Making Better Magic Systems, Lesson 9

Making Better Magic Systems

Dueling Magic Systems

In our very first lesson (find it here), I pointed out that readers of fantasy crave tales with a strong sense of wonder. That’s why many editors seek stories that have a high level of magic. In short, magic happens frequently. But you might notice that if you only have one magic system in a story, one way of creating wonder, the level of wonder in the story will begin to wane, and as your single magic system becomes better understood by the reader, it might begin to feel . . . stale—not quite as wondrous as it did when you began. So authors very often juggle multiple magic systems in a single story. Making better magic systems is difficult, but how do you juggle more than one?

For example, if you look at J.K. Rowling’s books, every few pages she introduces a new spell or new type of magic. Is her magic cast only with wands? No. She has some places where a simple spell might be cast using only an incantation, without the amplifying power of a wand. In other places, magic is cast using potions or enchanted objects. In other places, we have various creatures that have their own magical abilities.

A similar thing happens in Lord of the Rings, where each race seems to have its own magical gifts. Sauron’s magic seems to be his alone, and Gandalf with his wizardry and the elves with their own lore seem unable to withstand his powers. Only Tom Bombadil, with his own innate magic, seems unaffected by Sauron’s will. But in a parallel similar to Rowling, we see various manifestations of magic in herbal lore, enchanted items, and magical creatures. Indeed, when Gandalf confronts the Balrog and claims to be the wielder of the “secret fire,” the flame of Anor, to the Balrog he warns, “The dark fire will not avail you, flame of Udûn.” Thus he claims to be a servant to a higher power, not just a power in himself.

We can of course go back to classic tales and find similar uses of multiple magic systems in a high-magic tale. We can see it in things like Homer’s The Odyssey, or in the Mayan Popol Vuh,

Not only do some tales have high magic levels where there is a great deal of magic and low magic levels where there is practically no magic at all, there are magic systems that are “hard” or “soft.”

A hard-magic system is one where the magic system is concrete, well developed, and has defined rules and limits, as in Brandon Sanderson’s Mistborn series. A soft magic system is one where the rules are nebulous and unclear, perhaps even to the author.

Now, even a low-magic system can induce a sense of wonder, and some great works make use of this. For example, let’s go back to what Gandalf was saying. As a servant of the secret fire, what exactly were his powers? I’m not sure that even Tolkien really knew. He never tells us the rules of this magic system, how it was used or mastered. Thus, Tolkien made good use of nebulous magic systems, and even Galadriel seems unsure of what humans call magic.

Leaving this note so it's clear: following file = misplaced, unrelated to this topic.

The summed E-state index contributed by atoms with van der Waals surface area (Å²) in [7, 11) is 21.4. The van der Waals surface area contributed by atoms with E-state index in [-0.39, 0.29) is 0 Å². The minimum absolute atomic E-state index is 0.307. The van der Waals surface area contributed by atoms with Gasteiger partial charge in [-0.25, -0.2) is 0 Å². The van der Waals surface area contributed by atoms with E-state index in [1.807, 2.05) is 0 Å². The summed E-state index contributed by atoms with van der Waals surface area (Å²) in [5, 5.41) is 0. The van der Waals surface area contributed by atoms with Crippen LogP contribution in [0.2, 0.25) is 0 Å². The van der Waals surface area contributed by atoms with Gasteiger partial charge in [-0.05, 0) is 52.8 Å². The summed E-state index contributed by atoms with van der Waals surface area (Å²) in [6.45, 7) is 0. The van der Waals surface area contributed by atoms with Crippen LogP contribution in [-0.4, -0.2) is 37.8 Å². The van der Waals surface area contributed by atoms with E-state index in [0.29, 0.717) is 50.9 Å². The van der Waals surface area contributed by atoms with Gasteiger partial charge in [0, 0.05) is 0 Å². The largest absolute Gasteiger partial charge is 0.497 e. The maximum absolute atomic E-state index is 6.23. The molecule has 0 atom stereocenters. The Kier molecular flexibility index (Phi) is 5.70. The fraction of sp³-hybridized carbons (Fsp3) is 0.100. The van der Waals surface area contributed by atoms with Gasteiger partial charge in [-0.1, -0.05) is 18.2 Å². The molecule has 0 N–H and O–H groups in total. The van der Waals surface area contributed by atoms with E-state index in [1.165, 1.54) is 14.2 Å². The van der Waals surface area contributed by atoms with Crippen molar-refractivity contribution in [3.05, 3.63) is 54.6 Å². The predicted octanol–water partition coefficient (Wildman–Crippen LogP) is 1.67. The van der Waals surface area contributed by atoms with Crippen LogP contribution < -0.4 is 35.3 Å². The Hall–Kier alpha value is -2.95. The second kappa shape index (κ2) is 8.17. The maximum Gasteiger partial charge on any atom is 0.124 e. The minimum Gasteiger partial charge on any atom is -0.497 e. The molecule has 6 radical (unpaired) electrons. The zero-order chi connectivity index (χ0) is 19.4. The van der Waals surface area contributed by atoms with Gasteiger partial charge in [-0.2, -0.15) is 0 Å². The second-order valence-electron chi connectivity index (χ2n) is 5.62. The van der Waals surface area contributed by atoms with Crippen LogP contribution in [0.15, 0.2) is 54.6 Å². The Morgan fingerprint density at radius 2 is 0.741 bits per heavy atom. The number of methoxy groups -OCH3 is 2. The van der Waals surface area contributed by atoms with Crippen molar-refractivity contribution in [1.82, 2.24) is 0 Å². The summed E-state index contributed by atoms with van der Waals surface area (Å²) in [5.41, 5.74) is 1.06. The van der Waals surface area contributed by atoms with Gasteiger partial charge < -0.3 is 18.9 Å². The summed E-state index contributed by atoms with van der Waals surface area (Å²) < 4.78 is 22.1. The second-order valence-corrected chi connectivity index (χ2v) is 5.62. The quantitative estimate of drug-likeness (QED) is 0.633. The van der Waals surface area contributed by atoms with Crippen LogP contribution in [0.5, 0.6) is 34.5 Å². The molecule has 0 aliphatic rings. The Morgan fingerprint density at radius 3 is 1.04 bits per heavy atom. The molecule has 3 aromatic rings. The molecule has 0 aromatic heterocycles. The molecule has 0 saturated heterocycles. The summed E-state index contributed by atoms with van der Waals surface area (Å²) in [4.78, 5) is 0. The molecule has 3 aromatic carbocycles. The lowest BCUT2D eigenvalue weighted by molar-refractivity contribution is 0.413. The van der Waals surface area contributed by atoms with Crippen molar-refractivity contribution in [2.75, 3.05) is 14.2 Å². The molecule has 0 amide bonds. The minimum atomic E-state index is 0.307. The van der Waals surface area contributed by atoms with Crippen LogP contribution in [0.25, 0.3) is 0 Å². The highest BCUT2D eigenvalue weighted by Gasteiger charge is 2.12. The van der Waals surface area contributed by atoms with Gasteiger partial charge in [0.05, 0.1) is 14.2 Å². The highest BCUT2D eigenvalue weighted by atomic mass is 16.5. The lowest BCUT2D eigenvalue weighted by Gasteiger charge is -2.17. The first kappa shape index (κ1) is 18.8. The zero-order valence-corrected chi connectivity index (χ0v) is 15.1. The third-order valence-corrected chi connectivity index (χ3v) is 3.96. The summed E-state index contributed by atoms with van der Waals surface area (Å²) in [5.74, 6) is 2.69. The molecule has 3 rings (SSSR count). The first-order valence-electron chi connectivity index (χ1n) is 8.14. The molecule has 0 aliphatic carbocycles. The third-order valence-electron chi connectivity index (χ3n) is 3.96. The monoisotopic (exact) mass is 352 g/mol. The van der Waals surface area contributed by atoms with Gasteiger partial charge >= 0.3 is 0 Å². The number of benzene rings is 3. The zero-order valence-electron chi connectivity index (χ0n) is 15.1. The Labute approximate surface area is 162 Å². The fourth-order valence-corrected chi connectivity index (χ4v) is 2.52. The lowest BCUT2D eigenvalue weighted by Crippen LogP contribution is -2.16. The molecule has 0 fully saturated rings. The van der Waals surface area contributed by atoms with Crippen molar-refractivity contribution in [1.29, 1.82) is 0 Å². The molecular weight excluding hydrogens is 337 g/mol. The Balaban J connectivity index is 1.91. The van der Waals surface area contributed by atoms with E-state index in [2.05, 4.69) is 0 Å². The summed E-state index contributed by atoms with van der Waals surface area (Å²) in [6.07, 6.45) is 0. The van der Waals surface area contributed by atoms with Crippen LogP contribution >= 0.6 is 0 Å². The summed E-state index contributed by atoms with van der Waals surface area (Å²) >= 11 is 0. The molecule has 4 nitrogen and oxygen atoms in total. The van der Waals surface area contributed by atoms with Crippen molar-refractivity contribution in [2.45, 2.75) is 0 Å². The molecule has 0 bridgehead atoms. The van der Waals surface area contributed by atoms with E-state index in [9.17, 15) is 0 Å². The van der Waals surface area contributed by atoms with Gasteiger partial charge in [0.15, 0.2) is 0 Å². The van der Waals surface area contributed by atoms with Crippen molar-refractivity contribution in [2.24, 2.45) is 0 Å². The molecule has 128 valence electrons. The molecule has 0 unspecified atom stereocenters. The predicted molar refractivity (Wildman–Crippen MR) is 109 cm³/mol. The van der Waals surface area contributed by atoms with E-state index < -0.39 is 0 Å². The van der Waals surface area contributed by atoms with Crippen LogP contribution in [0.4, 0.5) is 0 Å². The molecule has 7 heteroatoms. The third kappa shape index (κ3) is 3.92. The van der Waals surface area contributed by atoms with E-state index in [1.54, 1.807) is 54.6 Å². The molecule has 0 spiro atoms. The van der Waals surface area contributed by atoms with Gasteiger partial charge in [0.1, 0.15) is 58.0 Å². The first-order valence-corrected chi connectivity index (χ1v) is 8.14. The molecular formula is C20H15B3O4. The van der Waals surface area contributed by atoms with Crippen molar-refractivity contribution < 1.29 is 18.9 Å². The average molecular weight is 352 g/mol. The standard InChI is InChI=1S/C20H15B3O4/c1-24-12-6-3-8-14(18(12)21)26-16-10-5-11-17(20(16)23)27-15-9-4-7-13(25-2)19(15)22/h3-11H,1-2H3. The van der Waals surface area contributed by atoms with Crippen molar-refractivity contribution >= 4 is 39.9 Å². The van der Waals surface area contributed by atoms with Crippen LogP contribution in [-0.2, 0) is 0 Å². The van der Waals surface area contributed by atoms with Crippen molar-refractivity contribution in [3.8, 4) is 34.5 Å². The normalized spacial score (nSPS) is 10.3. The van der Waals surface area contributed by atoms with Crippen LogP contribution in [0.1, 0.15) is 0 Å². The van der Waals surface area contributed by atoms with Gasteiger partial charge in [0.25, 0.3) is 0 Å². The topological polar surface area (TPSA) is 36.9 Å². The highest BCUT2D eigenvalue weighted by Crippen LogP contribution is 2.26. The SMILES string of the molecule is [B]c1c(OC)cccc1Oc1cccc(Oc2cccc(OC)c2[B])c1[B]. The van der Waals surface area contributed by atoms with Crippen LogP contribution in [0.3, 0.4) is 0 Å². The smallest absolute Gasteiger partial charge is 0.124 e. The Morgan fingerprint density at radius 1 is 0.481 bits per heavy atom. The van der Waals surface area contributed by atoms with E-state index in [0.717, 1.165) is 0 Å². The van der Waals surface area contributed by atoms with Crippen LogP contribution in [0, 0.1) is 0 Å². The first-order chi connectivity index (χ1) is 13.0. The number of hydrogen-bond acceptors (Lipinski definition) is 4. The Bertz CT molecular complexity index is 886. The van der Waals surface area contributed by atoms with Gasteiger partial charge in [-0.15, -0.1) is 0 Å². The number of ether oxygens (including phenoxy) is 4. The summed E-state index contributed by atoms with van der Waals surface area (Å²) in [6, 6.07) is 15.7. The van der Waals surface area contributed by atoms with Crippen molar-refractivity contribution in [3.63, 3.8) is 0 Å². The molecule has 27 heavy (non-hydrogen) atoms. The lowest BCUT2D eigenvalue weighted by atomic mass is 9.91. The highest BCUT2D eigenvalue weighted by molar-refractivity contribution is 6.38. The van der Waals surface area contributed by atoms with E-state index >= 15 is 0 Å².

In fact, we don’t often see novels where two or more hard magic systems are put in competition, where wizards from different schools of magic for example find themselves at odds. I played with this in my Runelords series by having Gaborn torn between the rune magic used by his forefathers and the far older “earth magic” used by wizards in his world, but I have to admit that the rules of earth magic in my system aren’t as “hard” as those found in the rune system. After all, the earth grants powers to those who serve it, and those powers seem to differ based upon the wizard’s calling and needs.

Instead of multiple hard magic systems, a lot of authors will develop one magic system well—the one that the protagonist must master—but will have various other magical wonders sprinkled throughout. Thus we see Harry Potter struggling to master wand magic, but at the same time we see him visit a haunted loo, deal with magical artifacts like talking photographs, while dueling against other softer magics.

Why are some magics soft? Usually because the protagonist has no firsthand knowledge of the system. Frodo doesn’t understand how the dwarves create their magical implements. Do dwarvish swords not rust or grow dull because of incantations or is it simply that they have created new types of hardened metals that don’t suffer the fates of simple iron? I suspect that what Frodo perceives as magic, a metallurgist would see as science. Yet within the context of the story, dwarven blades still arouse a sense of wonder. And in much the same way, Galadriel doesn’t talk about her magical ropes as being “magic,” but calls the wonders “well made.”

So, how do you add new wonders to your story? In designing role-playing and video games, we see a lot of possibilities. For example, you can add wonder to a tale by creating “Points of Interest.” These can be places that have a fascinating history, but often which also have some sort of magic associated with them. Thus we have haunted swamps, powerful magical wards, healing pools, and so on.

The same kinds of wonders can be associated with various species of creatures. In a game, for example, we might give magical speed to a horse, or fire-breathing powers to a monster, or strength to a certain class of fighter, or the ability for a tree to make travelers fall asleep while its roots slowly entangle them.

And of course we might imbue various artifacts with similar magical powers.

As a writer of fantasy, one goal is to simply make the tale as fun as possible!

Enjoy your writing this week!

-David Farland

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